If now we wish to form a judgment of Pilate's character, we easily see that he was one of that large class of men who aspire to public offices, not from a pure and lofty desire of benefiting the public and advancing the good of the world, but from selfish and personal considerations, from a love of distinction, of power, of self-indulgence; being destitute of any fixed principles, and having no aim but office and influence, they act right only by chance and when convenient, and are wholly incapable of pursuing a consistent course, or of acting with firmness and self-denial in cases in which the preservation of integrity requires the exercise of these qualities. Pilate was obviously a man of weak, and therefore, with his temptations, of corrupt character. This want of strength will readily account for his failing to rescue Jesus from the rage of his enemies, and also for the acts of injustice and cruelty which he practiced in his government—acts which, considered in themselves, wear a deeper dye than does the conduct which he observed in surrendering Jesus to the malice of the Jews. And this same weakness may serve to explain to the reader how much influence would be exerted on this unjust judge, not only by the stern bigotry and persecuting wrath of the Jewish priesthood, but specially by the not concealed intimations which they threw out against Pilate, that, if he liberated Jesus, he was no friend of Tiberius and must expect to have to give an account of his conduct at Rome. And that this was no idle threat, Pilate's subsequent deposition by Vitellius shows very plainly; nor could the procurator have been ignorant either of the stern determination of the Jewish character, or of the offence he had by his acts given to the heads of the nation, or of the insecurity, at that very hour, when the contest between him and the priests was proceeding regarding the innocent victim whom they lusted to destroy, of his own position in the office which he held, and which, of course, he desired to retain. On the whole, then, viewing the entire conduct of Pilate, his previous iniquities as well as his bearing on the condemnation of Jesus—viewing his own actual position and the malignity of the Jews, we cannot, we confess, give our vote with those who have passed the severest condemnation on this weak and guilty governor.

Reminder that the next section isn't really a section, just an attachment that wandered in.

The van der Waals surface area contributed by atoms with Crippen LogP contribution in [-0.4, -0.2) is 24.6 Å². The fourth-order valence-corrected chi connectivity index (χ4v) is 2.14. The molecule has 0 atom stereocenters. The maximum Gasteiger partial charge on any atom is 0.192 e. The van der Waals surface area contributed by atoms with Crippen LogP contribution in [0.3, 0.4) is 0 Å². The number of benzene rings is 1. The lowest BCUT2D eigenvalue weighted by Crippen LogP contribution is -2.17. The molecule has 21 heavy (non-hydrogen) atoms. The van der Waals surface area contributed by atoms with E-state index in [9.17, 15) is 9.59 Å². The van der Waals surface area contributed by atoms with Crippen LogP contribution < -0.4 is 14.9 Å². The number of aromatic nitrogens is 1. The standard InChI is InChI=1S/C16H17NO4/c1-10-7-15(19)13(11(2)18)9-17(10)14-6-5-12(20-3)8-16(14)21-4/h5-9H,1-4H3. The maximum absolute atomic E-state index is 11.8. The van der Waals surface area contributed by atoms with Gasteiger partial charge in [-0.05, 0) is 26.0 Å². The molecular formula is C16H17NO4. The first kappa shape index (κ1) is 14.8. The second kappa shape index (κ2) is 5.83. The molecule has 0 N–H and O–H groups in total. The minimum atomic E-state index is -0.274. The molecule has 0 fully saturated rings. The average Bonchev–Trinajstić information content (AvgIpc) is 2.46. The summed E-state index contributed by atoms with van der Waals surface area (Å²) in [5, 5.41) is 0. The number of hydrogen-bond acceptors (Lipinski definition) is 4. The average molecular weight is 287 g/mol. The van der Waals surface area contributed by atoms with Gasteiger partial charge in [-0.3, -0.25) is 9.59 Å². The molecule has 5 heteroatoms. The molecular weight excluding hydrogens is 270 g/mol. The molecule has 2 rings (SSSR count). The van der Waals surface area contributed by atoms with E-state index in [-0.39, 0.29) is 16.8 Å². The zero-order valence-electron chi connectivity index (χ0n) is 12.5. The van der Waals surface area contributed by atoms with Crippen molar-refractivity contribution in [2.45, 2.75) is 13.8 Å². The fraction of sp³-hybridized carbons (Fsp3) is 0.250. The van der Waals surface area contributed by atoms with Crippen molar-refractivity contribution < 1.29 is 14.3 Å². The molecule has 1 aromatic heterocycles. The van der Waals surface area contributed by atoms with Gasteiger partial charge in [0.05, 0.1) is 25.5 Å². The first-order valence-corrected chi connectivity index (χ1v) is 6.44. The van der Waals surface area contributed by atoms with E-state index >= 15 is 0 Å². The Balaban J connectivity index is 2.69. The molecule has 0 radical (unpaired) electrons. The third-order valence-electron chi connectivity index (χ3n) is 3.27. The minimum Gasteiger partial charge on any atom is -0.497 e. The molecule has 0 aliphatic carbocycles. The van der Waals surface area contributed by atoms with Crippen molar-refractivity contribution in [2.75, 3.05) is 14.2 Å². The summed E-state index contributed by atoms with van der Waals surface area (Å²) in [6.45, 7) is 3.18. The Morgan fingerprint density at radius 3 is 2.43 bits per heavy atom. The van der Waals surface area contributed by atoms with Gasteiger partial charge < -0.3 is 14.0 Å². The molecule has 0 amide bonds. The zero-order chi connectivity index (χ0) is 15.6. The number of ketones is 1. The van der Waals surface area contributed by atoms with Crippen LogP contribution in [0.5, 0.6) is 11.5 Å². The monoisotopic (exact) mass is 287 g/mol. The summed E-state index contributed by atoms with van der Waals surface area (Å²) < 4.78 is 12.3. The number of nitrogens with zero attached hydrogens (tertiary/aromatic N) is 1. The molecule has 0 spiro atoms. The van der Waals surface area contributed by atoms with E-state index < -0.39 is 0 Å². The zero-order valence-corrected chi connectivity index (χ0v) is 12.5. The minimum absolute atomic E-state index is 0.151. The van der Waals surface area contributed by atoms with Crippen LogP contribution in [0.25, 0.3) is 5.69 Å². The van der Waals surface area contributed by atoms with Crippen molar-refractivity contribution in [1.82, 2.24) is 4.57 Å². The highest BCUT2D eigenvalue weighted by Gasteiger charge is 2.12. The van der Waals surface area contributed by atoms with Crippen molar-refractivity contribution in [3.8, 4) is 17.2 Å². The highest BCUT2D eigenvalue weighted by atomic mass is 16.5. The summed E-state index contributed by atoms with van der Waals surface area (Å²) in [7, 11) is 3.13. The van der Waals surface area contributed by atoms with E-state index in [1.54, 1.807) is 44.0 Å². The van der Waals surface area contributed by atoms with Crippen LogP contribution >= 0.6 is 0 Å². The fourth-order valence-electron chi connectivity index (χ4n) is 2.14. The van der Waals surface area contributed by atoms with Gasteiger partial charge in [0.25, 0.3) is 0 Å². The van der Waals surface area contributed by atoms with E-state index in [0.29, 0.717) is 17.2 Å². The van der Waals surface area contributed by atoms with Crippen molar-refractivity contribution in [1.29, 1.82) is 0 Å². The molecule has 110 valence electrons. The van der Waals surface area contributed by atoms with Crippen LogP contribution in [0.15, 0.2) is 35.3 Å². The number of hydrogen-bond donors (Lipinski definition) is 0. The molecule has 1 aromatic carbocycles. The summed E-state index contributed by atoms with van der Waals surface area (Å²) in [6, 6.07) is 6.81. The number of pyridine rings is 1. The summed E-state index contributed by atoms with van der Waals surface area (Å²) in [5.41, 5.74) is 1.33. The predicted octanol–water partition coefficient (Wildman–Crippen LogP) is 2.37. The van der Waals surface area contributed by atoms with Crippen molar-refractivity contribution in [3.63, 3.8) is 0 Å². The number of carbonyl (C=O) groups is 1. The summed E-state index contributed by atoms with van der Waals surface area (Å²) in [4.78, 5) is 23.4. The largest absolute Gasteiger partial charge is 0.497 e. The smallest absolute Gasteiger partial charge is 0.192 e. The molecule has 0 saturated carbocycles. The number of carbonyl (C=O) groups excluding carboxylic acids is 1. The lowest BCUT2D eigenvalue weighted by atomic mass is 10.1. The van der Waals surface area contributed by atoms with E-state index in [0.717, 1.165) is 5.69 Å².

That Pilate made an official report to Tiberius of the condemnation and punishment of Jesus Christ, is likely in itself, and is confirmed by the voice of antiquity. Lardner, who has fully discussed the subject, decides that 'it must be allowed by all that Pontius Pilate composed some memoirs concerning our Savior, and sent them to the emperor.' These documents have in some way been lost, and what we now have under the title of the Acts of Pontius Pilate and his letter to Tiberius, are manifestly spurious, though they have probably been fabricated in some keeping with the genuine pieces, the loss of which the composers of the existing documents sought as well as they could to repair.
Kitto, John, ed. Entry for 'Pilate Pontius'. "Kitto's Popular Cyclopedia of Biblical Literature". https://www.studylight.org/encyclopedias/eng/kbe/p/pilate-pontius.html.